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There is this code:

#include <iostream>

struct A {
   double a;
};

int main(){
   std::cout << alignof(A) << std::endl; // prints 4
   std::cout << alignof(double) << std::endl; // prints 8
   return 0;
}

Why alignment of structure A and raw double type is different? I'm using Linux 32 bit.

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1 Answer 1

up vote 3 down vote accepted

I found a possible explanation here: Implementation of alignof

Amazing facts about alignment

On modern x86 processors, the type double is most efficiently aligned at multiples of 8. And in fact, gcc aligns "free" doubles at multiples of 8 within stack frames. Unfortunately, ancient ABIs require that the alignment of a double within a struct is 4. The unexpected consequence is that, on x86 Linux, gcc has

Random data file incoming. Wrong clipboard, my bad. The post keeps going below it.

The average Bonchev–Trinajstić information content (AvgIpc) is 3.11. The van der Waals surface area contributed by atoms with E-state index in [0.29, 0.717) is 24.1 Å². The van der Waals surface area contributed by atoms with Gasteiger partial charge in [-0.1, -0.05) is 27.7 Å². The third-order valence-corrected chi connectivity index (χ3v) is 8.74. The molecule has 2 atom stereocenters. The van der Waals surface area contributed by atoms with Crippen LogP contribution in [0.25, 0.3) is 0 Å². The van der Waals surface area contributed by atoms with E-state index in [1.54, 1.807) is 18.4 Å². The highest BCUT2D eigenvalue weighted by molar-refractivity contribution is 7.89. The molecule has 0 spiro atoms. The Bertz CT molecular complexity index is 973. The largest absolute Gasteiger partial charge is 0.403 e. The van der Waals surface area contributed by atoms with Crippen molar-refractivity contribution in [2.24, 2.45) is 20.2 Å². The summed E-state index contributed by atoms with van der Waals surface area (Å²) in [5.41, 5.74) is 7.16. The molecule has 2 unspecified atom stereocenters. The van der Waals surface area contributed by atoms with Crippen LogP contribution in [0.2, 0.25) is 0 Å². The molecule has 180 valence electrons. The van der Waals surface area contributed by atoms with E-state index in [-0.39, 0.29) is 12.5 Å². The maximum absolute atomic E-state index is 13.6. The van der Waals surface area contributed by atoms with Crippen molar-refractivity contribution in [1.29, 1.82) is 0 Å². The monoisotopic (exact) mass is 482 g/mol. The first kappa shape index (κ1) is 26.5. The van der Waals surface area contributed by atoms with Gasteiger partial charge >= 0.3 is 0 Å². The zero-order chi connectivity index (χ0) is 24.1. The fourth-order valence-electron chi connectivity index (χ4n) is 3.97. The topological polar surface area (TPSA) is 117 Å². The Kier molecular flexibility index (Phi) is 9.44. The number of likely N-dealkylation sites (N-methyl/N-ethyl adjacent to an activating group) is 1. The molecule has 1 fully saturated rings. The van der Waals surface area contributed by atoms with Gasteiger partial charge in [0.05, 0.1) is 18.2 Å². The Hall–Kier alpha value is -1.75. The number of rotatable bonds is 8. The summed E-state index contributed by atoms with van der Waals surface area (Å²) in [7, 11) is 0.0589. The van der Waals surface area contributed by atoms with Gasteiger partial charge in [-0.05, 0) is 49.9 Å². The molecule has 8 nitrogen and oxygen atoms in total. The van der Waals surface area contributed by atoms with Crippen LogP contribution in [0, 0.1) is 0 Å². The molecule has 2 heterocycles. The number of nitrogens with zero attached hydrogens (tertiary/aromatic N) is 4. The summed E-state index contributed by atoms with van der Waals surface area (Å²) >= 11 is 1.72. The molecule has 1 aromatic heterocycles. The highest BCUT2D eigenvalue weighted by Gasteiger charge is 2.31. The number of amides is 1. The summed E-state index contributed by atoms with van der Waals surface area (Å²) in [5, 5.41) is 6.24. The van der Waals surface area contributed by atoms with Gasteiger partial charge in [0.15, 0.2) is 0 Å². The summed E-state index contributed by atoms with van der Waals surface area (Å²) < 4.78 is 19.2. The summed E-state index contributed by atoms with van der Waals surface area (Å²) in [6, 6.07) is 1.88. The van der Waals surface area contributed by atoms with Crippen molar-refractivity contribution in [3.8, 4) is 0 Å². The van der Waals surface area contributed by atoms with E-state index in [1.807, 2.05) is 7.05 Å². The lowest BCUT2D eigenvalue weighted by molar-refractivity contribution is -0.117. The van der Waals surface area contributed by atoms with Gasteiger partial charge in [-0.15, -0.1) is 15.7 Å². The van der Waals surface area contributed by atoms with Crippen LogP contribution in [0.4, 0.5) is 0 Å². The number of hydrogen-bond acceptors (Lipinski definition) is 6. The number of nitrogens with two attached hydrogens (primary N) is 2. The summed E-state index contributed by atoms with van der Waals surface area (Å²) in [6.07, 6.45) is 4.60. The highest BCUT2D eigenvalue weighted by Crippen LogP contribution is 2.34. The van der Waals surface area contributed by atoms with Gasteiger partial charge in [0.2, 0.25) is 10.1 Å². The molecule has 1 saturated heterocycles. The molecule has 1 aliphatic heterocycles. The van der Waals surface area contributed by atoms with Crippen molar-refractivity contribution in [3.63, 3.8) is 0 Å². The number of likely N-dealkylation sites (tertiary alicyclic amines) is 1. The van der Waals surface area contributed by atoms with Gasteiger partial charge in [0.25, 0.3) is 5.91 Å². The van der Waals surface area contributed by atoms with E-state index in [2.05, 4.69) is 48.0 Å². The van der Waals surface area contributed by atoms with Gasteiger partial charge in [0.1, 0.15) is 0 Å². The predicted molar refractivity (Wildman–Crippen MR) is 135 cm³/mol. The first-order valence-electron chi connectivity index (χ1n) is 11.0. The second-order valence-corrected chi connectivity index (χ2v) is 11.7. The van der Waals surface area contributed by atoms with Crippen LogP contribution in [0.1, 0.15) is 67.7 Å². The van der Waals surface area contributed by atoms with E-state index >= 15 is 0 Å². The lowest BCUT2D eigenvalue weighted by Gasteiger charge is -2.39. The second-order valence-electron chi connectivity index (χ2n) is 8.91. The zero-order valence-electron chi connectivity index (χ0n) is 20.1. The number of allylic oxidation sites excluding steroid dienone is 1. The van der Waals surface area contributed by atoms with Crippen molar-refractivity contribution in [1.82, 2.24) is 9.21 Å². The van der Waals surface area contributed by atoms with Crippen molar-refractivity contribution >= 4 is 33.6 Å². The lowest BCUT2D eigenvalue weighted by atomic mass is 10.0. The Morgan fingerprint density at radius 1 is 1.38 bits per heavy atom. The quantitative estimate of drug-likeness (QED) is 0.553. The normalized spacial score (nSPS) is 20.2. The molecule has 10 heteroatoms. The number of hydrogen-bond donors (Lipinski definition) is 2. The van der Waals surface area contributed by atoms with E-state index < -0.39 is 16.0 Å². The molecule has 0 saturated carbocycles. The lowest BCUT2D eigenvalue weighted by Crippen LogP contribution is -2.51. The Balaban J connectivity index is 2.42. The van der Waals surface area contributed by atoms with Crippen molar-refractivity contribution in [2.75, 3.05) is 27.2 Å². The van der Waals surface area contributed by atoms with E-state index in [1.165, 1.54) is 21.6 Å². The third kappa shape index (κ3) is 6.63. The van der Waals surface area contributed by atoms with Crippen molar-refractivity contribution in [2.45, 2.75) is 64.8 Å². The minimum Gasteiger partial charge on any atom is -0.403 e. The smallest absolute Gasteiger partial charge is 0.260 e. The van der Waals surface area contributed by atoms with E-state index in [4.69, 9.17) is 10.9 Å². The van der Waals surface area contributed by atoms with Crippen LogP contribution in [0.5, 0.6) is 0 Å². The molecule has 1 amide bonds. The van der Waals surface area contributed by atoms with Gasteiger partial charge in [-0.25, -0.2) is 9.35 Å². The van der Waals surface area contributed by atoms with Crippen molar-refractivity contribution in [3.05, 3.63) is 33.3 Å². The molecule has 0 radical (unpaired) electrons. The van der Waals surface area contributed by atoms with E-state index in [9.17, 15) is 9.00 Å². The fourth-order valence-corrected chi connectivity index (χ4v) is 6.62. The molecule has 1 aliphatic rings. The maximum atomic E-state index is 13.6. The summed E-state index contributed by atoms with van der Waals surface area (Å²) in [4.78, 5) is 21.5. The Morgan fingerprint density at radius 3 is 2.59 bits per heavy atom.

struct Double { double d; };
  __alignof__ (double) == 8
  __alignof__ (Double) == 4;

The same ancient ABIs specify that the size of long double is 12. Because the alignment must be a factor of the size, we have the curious situation that:

  __alignof__ (double) == 8
  __alignof__ (long double) == 4;

even though long double "wants" to be at least as aligned as double.

Fortunately, it doesn't matter very much, because we never care about the alignment of types that aren't struct members.

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